I was born and raised in Caracas, Venezuela. My father was from Margarita Island, located in the northeast, and my mother is from the country’s second-largest city, Maracaibo, at the opposite extreme in western Venezuela.
I was always interested in food and I remember the first day I cooked something: I was 7 years old and in third grade. We had an event for Food and Nutrition Day, which is November 18 in Venezuela. We were supposed to cook vegetables and fruits with our teachers and school personnel, and I was fascinated that I cooked something and was able to interact with food in a way other than simply eating it.
From that moment, I became very close to both my grandmothers’ kitchens, offering help particularly for Sunday family meals and, in December, making the traditional and laborious Christmas dish hallacas.
I learned to cook from my grandmothers; my mom and dad are both successful journalists who liked to eat (but not prepare) food. When I was sent to the United States in the 1980s to improve my English, I brought those interactions with my grandmas and put them to action. I longed for ancestral flavors of my heritage.
Back in Venezuela, summers were spent by the beach on Margarita Island near my paternal grandparents’ house. I remember shopping for food with my grandmother, who carefully chose ingredients and would drive miles away to find the best fresh fish, fruits and vegetables on the island.
In those days, Venezuela was a very different country from what we hear about today. It was prosperous, safe and engaged in modernity with a high taste for gastronomic innovation — which fortunately continues to stand today, even in the middle of the most severe crisis experienced by the country since its independence days.
As I write these lines, Venezuela is immersed in political, social and economic chaos. Food security has impaired the majority of households. People are facing food shortages, lack of access to food due to its elevated cost, and scarcity of gas, electricity or safe water. Venezuelans also face the challenge of cooking with foods that are available or that they can still afford.
Traditional Cuisine and Eating Habits
As with many Latin American cultures, Venezuelan cuisine is linked to corn and beans, which are used in dishes such as arepas (a form of cornbread filled with avocado and chicken or shredded beef; popular for breakfast), cachapas (a type of corn pancakes) and our iconic “flag” dish pabellón criollo, served with white rice, black beans, shredded beef and fried plantains.
The cuisine of the Eastern Region of Venezuela is largely influenced by Spain, France (from Corsica), India (many from Trinidad and Tobago and Guyana) and the Dutch Caribbean. It is full of mixed aromas and spices yet is simple and fresh. Growing up in the Eastern Region, fresh fish was a must — accompanied by ripe tomatoes and avocados and sprinkled with juicy limes full of flavor. You’ll also find fresh blood sausage (the creole version of the French boudin noir), creole chorizos and sweet native chilis that are unique in texture, color and flavors.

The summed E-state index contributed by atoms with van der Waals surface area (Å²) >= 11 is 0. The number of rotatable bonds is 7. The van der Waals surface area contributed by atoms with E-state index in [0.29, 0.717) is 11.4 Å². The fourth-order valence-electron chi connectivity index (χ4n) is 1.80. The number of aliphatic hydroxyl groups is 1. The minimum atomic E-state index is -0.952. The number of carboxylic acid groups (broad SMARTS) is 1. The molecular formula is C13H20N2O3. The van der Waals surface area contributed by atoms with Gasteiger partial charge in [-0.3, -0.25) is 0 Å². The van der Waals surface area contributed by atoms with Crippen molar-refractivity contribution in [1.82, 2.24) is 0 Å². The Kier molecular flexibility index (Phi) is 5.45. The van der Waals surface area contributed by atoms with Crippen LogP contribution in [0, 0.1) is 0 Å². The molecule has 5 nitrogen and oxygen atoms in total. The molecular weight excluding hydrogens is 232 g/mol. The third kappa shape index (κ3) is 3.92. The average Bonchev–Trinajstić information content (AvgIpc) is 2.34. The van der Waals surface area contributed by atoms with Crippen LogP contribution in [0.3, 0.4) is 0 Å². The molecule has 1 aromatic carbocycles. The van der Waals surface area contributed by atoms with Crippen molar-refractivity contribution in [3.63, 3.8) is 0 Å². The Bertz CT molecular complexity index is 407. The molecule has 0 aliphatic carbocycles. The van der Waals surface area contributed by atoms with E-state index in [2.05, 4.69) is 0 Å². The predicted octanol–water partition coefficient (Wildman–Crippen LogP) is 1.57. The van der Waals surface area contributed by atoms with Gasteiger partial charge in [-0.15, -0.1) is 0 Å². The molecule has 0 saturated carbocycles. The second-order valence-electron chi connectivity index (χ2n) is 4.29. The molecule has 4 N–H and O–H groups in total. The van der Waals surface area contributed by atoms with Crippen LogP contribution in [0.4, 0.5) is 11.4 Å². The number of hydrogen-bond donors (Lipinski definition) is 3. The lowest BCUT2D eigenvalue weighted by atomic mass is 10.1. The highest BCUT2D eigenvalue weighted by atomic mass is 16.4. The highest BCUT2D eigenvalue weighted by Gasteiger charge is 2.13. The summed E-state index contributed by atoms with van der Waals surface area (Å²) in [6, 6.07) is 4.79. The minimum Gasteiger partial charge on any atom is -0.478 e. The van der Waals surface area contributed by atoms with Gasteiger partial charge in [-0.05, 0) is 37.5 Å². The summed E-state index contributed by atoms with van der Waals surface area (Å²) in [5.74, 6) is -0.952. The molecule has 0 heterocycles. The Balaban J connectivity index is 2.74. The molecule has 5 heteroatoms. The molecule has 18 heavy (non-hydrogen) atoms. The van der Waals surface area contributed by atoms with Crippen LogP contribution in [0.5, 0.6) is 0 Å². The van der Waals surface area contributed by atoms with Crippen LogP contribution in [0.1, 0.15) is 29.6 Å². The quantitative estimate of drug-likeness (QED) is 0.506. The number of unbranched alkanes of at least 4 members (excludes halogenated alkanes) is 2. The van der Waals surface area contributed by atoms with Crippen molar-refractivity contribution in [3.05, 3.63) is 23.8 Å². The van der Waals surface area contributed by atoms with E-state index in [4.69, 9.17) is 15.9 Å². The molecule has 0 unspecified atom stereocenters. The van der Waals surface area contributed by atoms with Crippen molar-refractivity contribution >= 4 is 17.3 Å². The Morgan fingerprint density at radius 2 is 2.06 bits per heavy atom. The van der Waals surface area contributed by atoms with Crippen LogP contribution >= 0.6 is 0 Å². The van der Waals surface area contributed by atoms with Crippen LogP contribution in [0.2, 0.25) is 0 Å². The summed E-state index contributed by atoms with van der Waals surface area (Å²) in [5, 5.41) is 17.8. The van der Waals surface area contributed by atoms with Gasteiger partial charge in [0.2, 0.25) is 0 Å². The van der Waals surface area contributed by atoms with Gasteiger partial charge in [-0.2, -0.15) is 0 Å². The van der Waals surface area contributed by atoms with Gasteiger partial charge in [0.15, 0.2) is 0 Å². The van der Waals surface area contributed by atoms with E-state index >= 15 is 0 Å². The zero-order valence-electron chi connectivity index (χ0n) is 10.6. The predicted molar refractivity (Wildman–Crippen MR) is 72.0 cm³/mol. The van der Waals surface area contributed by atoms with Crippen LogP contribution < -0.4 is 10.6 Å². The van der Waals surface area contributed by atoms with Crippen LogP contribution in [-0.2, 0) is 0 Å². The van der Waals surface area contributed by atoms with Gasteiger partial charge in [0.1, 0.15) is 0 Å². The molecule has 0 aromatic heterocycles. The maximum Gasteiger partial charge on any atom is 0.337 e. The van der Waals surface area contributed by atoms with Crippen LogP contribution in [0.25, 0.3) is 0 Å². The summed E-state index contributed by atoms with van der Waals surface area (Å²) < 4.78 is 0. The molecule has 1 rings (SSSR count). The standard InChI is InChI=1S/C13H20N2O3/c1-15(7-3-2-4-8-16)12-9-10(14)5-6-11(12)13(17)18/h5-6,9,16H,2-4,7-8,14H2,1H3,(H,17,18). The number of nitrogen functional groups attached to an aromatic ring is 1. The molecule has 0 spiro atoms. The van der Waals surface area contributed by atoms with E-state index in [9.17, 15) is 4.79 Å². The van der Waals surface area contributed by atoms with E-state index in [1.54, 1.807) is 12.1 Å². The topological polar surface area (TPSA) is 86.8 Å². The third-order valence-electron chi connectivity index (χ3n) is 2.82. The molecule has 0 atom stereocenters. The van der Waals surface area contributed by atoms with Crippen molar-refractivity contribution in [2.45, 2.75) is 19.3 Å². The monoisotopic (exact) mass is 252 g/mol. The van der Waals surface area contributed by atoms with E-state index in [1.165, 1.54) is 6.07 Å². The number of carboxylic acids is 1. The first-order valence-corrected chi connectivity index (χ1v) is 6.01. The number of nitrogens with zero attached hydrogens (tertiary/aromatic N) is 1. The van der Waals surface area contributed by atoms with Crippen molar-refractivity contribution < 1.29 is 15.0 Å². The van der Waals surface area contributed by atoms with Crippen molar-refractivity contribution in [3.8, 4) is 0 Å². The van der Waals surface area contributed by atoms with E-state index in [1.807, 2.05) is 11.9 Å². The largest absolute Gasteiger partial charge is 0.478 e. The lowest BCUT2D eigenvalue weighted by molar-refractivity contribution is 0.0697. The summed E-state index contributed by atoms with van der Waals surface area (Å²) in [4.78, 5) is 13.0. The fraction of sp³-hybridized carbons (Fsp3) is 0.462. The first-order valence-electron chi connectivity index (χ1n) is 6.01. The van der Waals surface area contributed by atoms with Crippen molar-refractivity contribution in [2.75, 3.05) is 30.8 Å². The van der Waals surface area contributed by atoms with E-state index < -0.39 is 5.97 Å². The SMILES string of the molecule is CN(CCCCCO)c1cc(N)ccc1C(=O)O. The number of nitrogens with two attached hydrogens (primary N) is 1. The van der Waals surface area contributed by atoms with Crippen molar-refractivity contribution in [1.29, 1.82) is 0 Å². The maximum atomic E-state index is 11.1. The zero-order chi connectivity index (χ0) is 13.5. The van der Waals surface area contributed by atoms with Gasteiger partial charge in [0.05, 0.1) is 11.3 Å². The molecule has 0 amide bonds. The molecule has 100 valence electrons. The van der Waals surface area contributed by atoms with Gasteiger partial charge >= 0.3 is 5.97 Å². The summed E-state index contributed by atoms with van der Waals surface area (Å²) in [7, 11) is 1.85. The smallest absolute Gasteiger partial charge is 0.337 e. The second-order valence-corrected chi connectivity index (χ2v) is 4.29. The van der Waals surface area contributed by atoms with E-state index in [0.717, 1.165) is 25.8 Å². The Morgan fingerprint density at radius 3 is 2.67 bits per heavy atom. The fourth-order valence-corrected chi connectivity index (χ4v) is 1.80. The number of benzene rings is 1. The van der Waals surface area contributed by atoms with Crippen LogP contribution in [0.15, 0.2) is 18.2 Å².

At the northwestern part of the country by Zulia State bordering with Colombia, a common food is deep-fried green plantains covered with toppings such as cabbage, shredded carrots, shredded beef or chicken, and a dressing made of a combination of mayonnaise, tomato, garlic and parsley salsa verde (green sauce). In the Andean region, soups are rich and delicious — great for the colder weather in this area. In southern Venezuela, there are big rivers full of fish. Fish rich in fat such as pavón, lau lau and sapoara are used in stews and soups that are uniquely different from soups found in the Eastern Region, including Sancocho de Pescado (typical creole soup) and Corbullón de Mero (fish soup and grouper or other fish court-bouillon, per the French influence).
Ingredients for traditional Venezuelan cooking include precooked corn flour (masarepa, also may be called masa al instante or harina precocida) and ground corn, small sweet chili peppers, limes and the creole version of bouquet garni (fresh cilantro, spearmint, parsley and green onions — called compuesto by my grandmothers and an essential for soups and stews). Venezuelan cocoa, which is among the best in the world, is the base for outstanding desserts, along with coconuts and the many fruits available in the tropical Caribbean climate.
While Christmas scents often include cinnamon or pine in other regions of the world, for Venezuelans, the aroma of holidays is plantain leaves. A distinctive part of Venezuelan Christmas is an elaborate tamal called the hallaca: ground-corn dough filled with meat or poultry and other foods such as raisins and olives, then wrapped in smoked plantain leaves and boiled.
Challenges and Future Perspectives
Traditional Venezuelan dishes lack dark leafy greens and other vegetables, creating an extraordinary opportunity to promote the use of these cheaper sources of micronutrients — especially as food access challenges continue. Feeding people is essential, and Venezuelans are adapting recipes for available foods while trying to satisfy local tastes and preserve ancestral heritage. For example, arepas traditionally made with corn flour (which is increasingly scarce) are becoming multicolored as they are made from pumpkins, carrots, spinach or yucca.
The flavors of our traditional cuisine began with the first people who arrived at the Venezuelan territory. Some tastes may have changed over the years, but those tied to our identity as a culture and as a nation so far have sustained. What becomes of traditional Venezuelan dishes in years to come remains to be seen.
Popic M. Comer en Venezuela Del Cazavi a la Espuma de Yuca. 1rst Ed. Miro Popic Editor; 2013:15.